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SYNOPSIS: David Cork (Lachlan Woods) is a lowly data processor slaving away in the cubicle wasteland of Endo Bank's notorious Data Processing Centre, the DPC. But his real passion is manga. David is obsessed with the superhero Foxy Chaos - and he aspires to meet her creator, Takuya Fujimoro. David's manga dreams are shattered when a sinister Russian HR guru arrives at the DPC. Max Menkoff (Noah Taylor) has big plans and no worker is safe from his "method". Murder, chaos and office zombies take hold! Only David, in alliance with the brilliant and determined Ruby Jackson (Jessica Clarke), can stand in Menkoff's way. But what is the Menkoff Method? And what does it mean for David Cork?

Review by Andrew L. Urban:
There is something old fashioned about The Menkoff Method; perhaps it's the strange top & tail narration or perhaps the film's tone of comedic action that is reminiscent of silly comedies of old. The plot is a farcical tale of a Russian HR consultant, Max Menkoff (Noah Taylor), a mix of mad scientist and megalomaniac criminal, hired by a scheming senior exec at Endo Bank's with evil intent. Menkoff is on a mission with the help of his stooges Svetlana (Olga Makeeva) and Karpov (Malcolm Kennard) to enrich himself by taking control of a data processing centre's employees by spiking their drinking water and .... Never mind.

Taylor, all mustachioed up, relishes his dastardly role, although I suspect he would have relished it even more had Menkoff been a dramatic villain, not a comedic one. Lachlan Woods has the hardest role as David, a bit of a vanilla character whose real love is manga ... he is creating one, and it looks great, too. Manga sequences add texture, much like the animation sequences in Look Both Ways (d: Sarah Watt, 2005) did so effectively. Jessica Clarke as the lovely Ruby is great as a sort of Lois Lane to David's bespectacled Clark Kent, and in his mind's eye she is the perfect Foxy Chaos, the foxy manga character who stars in his work.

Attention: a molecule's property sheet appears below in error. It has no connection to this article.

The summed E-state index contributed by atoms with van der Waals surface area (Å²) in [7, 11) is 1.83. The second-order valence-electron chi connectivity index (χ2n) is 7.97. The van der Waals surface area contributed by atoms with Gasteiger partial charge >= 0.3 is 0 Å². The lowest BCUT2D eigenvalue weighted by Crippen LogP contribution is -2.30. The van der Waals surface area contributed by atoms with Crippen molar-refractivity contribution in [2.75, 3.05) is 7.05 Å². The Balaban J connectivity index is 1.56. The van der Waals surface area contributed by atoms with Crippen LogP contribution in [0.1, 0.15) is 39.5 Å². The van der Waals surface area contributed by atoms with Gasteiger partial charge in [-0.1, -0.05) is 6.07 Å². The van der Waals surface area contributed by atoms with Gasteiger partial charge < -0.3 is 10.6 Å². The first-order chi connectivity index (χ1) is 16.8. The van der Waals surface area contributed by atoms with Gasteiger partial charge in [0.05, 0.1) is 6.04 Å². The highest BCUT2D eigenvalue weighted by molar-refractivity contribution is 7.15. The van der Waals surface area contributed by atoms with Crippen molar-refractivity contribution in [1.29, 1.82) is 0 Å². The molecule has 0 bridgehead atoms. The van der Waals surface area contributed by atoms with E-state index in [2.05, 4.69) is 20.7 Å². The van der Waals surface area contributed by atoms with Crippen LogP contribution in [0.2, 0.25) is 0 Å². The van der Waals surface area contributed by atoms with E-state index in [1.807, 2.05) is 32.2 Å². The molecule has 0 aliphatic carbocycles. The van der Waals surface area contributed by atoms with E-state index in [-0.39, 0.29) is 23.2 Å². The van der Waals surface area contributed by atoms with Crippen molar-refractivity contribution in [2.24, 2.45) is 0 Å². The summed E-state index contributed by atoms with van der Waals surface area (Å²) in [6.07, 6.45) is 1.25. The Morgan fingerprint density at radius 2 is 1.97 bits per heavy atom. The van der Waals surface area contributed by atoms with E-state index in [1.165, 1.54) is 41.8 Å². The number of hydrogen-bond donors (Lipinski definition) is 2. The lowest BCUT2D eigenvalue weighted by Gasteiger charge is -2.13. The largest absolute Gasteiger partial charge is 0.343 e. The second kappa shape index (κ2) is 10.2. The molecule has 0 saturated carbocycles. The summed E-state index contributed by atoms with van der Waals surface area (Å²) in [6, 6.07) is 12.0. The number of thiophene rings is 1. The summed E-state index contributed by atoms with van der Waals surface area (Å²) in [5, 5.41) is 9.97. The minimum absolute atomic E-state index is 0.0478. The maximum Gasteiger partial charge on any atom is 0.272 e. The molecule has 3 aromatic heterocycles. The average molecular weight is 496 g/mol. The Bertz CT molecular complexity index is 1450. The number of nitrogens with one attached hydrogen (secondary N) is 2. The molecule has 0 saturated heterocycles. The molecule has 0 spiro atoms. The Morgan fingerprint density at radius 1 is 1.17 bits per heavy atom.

The mostly hammy performances flatten the film's comedic impact somewhat and lessen the weight of its drama. Perhaps the screenplay doesn't lend itself to being treated otherwise since it is not based on genuinely serious material. Still, credit to director David Parker for some well staged action sequences that would be worthy of a much bigger budget.

The film weaves together its varied elements - from manga to zombie to action - in helter skelter style, although it sometimes loses tension and our interest.

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(Aus, 2016)

CAST: Noah Taylor, Robert Taylor, Lachlan Woods, Catherine McClements, Malcolm Kennard, Andy Ryan, Brett Cousins, Olga Makeeva, David Whiteley

PRODUCER: David Lee, John Kearney, Jan Bladier

DIRECTOR: David Parker

SCRIPT: Zac Gillam


EDITOR: Amelia Ford

MUSIC: Paul Grabowsky


RUNNING TIME: 87 minutes


AUSTRALIAN RELEASE: December 1, 2016 (NSW, Vic, Qld, ACT)

Urban Cinefile 1997 - 2020